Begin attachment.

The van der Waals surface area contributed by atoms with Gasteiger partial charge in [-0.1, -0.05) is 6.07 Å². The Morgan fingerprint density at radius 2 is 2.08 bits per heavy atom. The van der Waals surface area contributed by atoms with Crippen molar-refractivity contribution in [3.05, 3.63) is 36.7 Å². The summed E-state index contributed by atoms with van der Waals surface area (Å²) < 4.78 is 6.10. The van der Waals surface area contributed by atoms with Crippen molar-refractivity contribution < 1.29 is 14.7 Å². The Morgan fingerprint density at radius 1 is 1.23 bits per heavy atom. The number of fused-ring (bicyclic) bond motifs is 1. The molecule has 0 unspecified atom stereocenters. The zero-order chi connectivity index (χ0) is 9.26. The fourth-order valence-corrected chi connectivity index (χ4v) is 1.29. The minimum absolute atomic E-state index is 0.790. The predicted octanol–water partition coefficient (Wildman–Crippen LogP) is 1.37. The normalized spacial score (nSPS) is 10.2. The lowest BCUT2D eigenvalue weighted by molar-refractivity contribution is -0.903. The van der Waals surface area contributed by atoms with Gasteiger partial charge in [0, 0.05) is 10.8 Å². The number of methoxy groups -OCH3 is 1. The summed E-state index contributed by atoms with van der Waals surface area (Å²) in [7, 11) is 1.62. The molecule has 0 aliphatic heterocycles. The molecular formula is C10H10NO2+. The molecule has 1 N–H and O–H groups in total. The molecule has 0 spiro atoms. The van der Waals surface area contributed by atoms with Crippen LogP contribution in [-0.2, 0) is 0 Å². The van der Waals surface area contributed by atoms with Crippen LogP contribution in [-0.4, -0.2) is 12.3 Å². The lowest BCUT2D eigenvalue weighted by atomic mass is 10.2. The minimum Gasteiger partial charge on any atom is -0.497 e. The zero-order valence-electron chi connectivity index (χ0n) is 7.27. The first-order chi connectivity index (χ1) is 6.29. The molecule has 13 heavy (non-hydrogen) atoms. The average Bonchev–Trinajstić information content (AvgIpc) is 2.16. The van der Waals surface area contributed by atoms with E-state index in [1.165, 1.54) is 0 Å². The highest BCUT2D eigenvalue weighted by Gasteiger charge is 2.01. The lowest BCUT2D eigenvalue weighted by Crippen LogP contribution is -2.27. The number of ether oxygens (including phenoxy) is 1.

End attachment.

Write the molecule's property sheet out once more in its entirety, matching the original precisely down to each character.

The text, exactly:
The van der Waals surface area contributed by atoms with Gasteiger partial charge in [-0.1, -0.05) is 6.07 Å². The Morgan fingerprint density at radius 2 is 2.08 bits per heavy atom. The van der Waals surface area contributed by atoms with Crippen molar-refractivity contribution in [3.05, 3.63) is 36.7 Å². The summed E-state index contributed by atoms with van der Waals surface area (Å²) < 4.78 is 6.10. The van der Waals surface area contributed by atoms with Crippen molar-refractivity contribution < 1.29 is 14.7 Å². The Morgan fingerprint density at radius 1 is 1.23 bits per heavy atom. The number of fused-ring (bicyclic) bond motifs is 1. The molecule has 0 unspecified atom stereocenters. The zero-order chi connectivity index (χ0) is 9.26. The fourth-order valence-corrected chi connectivity index (χ4v) is 1.29. The minimum absolute atomic E-state index is 0.790. The predicted octanol–water partition coefficient (Wildman–Crippen LogP) is 1.37. The normalized spacial score (nSPS) is 10.2. The lowest BCUT2D eigenvalue weighted by molar-refractivity contribution is -0.903. The van der Waals surface area contributed by atoms with Gasteiger partial charge in [0, 0.05) is 10.8 Å². The number of methoxy groups -OCH3 is 1. The summed E-state index contributed by atoms with van der Waals surface area (Å²) in [7, 11) is 1.62. The molecule has 0 aliphatic heterocycles. The molecular formula is C10H10NO2+. The molecule has 1 N–H and O–H groups in total. The molecule has 0 spiro atoms. The van der Waals surface area contributed by atoms with Crippen LogP contribution in [-0.2, 0) is 0 Å². The van der Waals surface area contributed by atoms with Crippen LogP contribution in [-0.4, -0.2) is 12.3 Å². The lowest BCUT2D eigenvalue weighted by atomic mass is 10.2. The minimum Gasteiger partial charge on any atom is -0.497 e. The zero-order valence-electron chi connectivity index (χ0n) is 7.27. The first-order chi connectivity index (χ1) is 6.29. The molecule has 13 heavy (non-hydrogen) atoms. The average Bonchev–Trinajstić information content (AvgIpc) is 2.16. The van der Waals surface area contributed by atoms with E-state index in [1.165, 1.54) is 0 Å². The highest BCUT2D eigenvalue weighted by Gasteiger charge is 2.01. The lowest BCUT2D eigenvalue weighted by Crippen LogP contribution is -2.27. The number of ether oxygens (including phenoxy) is 1.